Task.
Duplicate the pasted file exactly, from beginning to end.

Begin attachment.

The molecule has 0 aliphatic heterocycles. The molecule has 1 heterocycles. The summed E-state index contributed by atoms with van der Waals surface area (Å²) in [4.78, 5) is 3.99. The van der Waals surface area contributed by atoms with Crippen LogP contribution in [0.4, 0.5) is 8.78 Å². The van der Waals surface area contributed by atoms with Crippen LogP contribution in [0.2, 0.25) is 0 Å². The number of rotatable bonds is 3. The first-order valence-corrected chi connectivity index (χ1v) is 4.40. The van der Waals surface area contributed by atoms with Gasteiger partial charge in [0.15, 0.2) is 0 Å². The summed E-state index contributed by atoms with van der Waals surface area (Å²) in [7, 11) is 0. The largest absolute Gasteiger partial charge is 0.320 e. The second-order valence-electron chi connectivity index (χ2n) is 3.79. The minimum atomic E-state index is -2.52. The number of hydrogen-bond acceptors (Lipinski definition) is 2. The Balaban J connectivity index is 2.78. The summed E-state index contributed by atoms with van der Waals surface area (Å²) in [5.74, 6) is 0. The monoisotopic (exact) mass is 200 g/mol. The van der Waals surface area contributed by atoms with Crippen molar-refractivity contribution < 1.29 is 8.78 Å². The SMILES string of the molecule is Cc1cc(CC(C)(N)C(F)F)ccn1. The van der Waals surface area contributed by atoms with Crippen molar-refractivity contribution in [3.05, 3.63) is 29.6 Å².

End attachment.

The molecule has 0 aliphatic heterocycles. The molecule has 1 heterocycles. The summed E-state index contributed by atoms with van der Waals surface area (Å²) in [4.78, 5) is 3.99. The van der Waals surface area contributed by atoms with Crippen LogP contribution in [0.4, 0.5) is 8.78 Å². The van der Waals surface area contributed by atoms with Crippen LogP contribution in [0.2, 0.25) is 0 Å². The number of rotatable bonds is 3. The first-order valence-corrected chi connectivity index (χ1v) is 4.40. The van der Waals surface area contributed by atoms with Gasteiger partial charge in [0.15, 0.2) is 0 Å². The summed E-state index contributed by atoms with van der Waals surface area (Å²) in [7, 11) is 0. The largest absolute Gasteiger partial charge is 0.320 e. The second-order valence-electron chi connectivity index (χ2n) is 3.79. The minimum atomic E-state index is -2.52. The number of hydrogen-bond acceptors (Lipinski definition) is 2. The Balaban J connectivity index is 2.78. The summed E-state index contributed by atoms with van der Waals surface area (Å²) in [5.74, 6) is 0. The monoisotopic (exact) mass is 200 g/mol. The van der Waals surface area contributed by atoms with Crippen molar-refractivity contribution < 1.29 is 8.78 Å². The SMILES string of the molecule is Cc1cc(CC(C)(N)C(F)F)ccn1. The van der Waals surface area contributed by atoms with Crippen molar-refractivity contribution in [3.05, 3.63) is 29.6 Å².